Jim O’Heir talks ‘Better Call Saul’ role, Carol Burnett and Cinnabons


It’s lucky that Jim O’Heir is a Cinnabon fan — since his “Better Call Saul” guest-starring role required him to scarf down scads of the mega-sugary cinnamon rolls.

“They brought in 100 fresh [Cinnabons] each day,” O’Heir told The Post. “One day, after one of the takes, I went to my little break area and a medic comes up and says, ‘Hi, Jim, I’m going to check to make sure your blood-sugar levels aren’t getting out of hand.’ I did end up eating a lot of them … it was so important to the storyline that the director [Michelle MacLaren] got on the phone with me before I flew to Albuquerque [to shoot the episode] to talk about it. They wanted [my character] to be so meticulous about Cinnabons like, ‘You live every bite.’ They sent me a box of Cinnabons so I was rehearsing cutting them before I even left for New Mexico.”

The episode, “Nippy,” aired Monday night (in black-and-white) and flashed forward to Saul Goodman’s (Bob Odenkirk) post-“Breaking Bad” life as Gene Takavic, he of the bad mustache, who’s now managing a Cinnabon franchise in an Omaha shopping mall.

Gene, in typical Saul Goodman fashion, plans a mall robbery to short-circuit a potential blackmailing scheme by Jeff (Pat Healey), a local hard-luck cab driver who lives with his elderly mother, Marion (guest star Carol Burnett). Jeff knows Gene/Saul from Albuquerque and could blow the whistle on his past — so Gene gets him into “the game” to earn him some quick cash and throw him off the scent.

Bob Odenkirk as Saul Goodman/Gene Takavic, who manages a Cinnabon in an Omaha shopping mall.
Greg Lewis/AMC/Sony Pictures Television

The biggest element of Gene’s plan: diverting the attention of the mall’s amiable night-security chief, Frank (O’Heir), through meaningless conversation — and winning his trust with daily deliveries of Cinnabon sweets.

“I had a spit bucket, but there were some takes where I was talking and eating and I couldn’t spit it out,” O’Heir said. “Bob [Odenkirk] … who I know a little from the old days in Chicago … was saying to me, ‘Dude, if you have to just stop and spit it out.’ There were a lot of Cinnabons consumed and they’re delicious, especially that creamy, whatever-the-hell thing is that goes on it.”

O’Heir and Odenkirk shot their scenes on a soundstage, where a set was built to replicate the mall’s security headquarters. That bank of television screens that Frank turns around to check — after finishing that night’s cinnamon roll in about three minutes, according to Gene’s wristwatch timer — was not always there during shooting.

“They mostly put them in afterward in post-production but sometimes we had them on the set,” O’Heir said. “In general they were still figuring out where things would be [and] where Bob would be looking. I thought it was very confusing and I was impressed by how they figured it all out.”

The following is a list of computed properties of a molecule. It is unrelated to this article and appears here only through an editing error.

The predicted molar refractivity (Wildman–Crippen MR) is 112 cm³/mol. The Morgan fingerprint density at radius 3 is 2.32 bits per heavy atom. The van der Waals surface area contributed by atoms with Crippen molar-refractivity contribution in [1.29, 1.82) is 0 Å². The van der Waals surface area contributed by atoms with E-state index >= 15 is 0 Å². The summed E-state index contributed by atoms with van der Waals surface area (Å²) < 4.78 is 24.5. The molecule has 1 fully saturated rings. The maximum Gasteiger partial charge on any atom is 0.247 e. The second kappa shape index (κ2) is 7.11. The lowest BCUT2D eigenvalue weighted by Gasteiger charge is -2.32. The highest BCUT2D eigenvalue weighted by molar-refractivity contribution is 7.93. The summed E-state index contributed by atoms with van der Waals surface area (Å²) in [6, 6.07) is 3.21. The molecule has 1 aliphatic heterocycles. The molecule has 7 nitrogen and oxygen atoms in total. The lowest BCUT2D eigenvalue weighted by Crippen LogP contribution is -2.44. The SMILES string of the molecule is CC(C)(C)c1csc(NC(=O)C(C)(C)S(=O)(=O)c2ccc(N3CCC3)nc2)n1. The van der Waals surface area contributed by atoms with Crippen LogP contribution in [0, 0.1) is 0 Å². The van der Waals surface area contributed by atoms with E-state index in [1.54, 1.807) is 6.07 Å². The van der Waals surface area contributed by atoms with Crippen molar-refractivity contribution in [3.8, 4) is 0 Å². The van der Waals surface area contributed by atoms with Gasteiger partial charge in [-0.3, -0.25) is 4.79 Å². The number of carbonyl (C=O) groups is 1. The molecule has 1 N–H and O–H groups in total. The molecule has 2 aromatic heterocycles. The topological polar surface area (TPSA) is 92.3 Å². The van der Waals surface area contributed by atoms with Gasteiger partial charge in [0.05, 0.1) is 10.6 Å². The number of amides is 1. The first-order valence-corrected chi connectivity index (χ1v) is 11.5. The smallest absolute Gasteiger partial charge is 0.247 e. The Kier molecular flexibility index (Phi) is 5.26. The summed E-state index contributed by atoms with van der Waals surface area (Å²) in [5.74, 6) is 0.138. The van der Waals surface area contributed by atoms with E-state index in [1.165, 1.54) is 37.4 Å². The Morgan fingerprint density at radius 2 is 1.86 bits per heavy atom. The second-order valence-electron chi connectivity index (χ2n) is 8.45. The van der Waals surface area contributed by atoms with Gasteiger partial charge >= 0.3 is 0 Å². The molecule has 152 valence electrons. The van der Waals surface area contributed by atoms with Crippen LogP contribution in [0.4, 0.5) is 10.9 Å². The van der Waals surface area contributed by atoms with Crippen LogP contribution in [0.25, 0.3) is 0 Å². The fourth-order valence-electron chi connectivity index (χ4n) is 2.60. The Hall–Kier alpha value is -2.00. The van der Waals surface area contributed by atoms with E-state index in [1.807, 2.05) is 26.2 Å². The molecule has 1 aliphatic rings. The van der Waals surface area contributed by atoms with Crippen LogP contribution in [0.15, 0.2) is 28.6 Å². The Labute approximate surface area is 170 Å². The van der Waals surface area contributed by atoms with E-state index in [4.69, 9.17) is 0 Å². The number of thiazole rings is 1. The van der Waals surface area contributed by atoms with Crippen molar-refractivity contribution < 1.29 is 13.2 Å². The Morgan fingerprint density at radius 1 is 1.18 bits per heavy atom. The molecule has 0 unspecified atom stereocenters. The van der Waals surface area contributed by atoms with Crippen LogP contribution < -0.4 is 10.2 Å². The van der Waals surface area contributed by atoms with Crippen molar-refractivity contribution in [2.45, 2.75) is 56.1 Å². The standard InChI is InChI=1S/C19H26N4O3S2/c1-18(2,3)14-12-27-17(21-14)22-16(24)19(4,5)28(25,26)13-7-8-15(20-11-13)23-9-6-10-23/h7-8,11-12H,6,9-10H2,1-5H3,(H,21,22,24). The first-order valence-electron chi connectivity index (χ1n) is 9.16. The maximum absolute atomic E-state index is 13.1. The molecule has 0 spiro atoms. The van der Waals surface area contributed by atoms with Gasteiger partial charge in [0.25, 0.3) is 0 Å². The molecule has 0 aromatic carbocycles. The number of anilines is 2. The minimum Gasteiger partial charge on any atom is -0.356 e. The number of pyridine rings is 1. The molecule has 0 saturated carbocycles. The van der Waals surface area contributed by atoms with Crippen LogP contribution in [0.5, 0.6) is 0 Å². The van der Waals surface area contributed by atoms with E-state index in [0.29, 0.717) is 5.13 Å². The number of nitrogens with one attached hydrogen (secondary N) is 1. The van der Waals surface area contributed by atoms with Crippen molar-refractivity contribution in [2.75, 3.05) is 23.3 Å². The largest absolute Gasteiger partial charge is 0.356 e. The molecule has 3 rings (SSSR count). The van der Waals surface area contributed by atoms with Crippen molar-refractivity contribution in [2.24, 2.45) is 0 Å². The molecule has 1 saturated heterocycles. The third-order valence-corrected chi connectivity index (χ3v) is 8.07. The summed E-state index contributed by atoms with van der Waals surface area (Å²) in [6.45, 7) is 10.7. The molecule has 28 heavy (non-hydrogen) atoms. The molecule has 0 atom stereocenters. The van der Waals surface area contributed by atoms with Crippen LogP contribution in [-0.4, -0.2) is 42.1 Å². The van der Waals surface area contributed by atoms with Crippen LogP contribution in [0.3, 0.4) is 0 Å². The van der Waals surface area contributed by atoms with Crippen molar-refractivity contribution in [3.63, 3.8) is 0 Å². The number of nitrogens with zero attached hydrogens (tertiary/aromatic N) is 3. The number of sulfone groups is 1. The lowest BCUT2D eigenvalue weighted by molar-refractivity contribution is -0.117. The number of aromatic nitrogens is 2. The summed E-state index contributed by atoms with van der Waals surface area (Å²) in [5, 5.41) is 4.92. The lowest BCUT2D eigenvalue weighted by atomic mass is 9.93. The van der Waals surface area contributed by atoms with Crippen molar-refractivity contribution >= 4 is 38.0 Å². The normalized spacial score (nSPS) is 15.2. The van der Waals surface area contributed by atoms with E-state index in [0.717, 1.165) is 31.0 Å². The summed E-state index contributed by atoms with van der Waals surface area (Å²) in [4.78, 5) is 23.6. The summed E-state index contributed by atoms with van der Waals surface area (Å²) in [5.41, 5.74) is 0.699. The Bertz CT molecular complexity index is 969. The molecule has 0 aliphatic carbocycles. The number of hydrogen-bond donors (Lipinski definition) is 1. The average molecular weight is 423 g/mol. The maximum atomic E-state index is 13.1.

O’Heir said that, on the days the monitors were there, he got to watch as Jeff pulled off his mall heist and took a calamitous spill that knocked him out cold and threatened to derail the robbery — a scene shot over many takes, each time with Healey slipping and falling.

“When I first got there [to shoot the episode], I had drinks in a bar with Pat Healey, who directed me in a film a couple of years ago. I know him from Chicago,” he said. “He goes, ‘I’ve never been so tired’ and explained what he’d been doing all day.”

Carol Burnett as Marion in the “Nippy” episode of “Better Call Saul.”
Greg Lewis/AMC/Sony Pictures Television

O’Heir said he didn’t know that Burnett was also in the episode (they don’t share any scenes) until he arrived for his first day of work.

“I got to the set to get hair, makeup and wardrobe … and I went over to meet [McLaren] and she said ‘Do you know who’s here today?’ I hadn’t seen the call sheet and there was no one else I knew besides Bob,” said O’Heir.

“So I look over and there, and on this little scooter for the scene, is Carol Burnett. I don’t even know how to describe it; according to others who were there, I got watery eyes and stepped away from what was happening. I kinda blacked out in disbelief, in a way. They introduced me and she was so gracious; she made sure I didn’t make a fool of myself, like I did when I met Mary Tyler Moore, and [Burnett] told me a Clark Gable story about a party. My brain was spinning.

“I’ve worked a lot and met a lot of amazing people but there are certain people who are above-and-beyond for me, and she’s at the top of the heap,” he said. “We kind of hit it off, and that makes me more excited than anything. It was personal and it touched my heart.”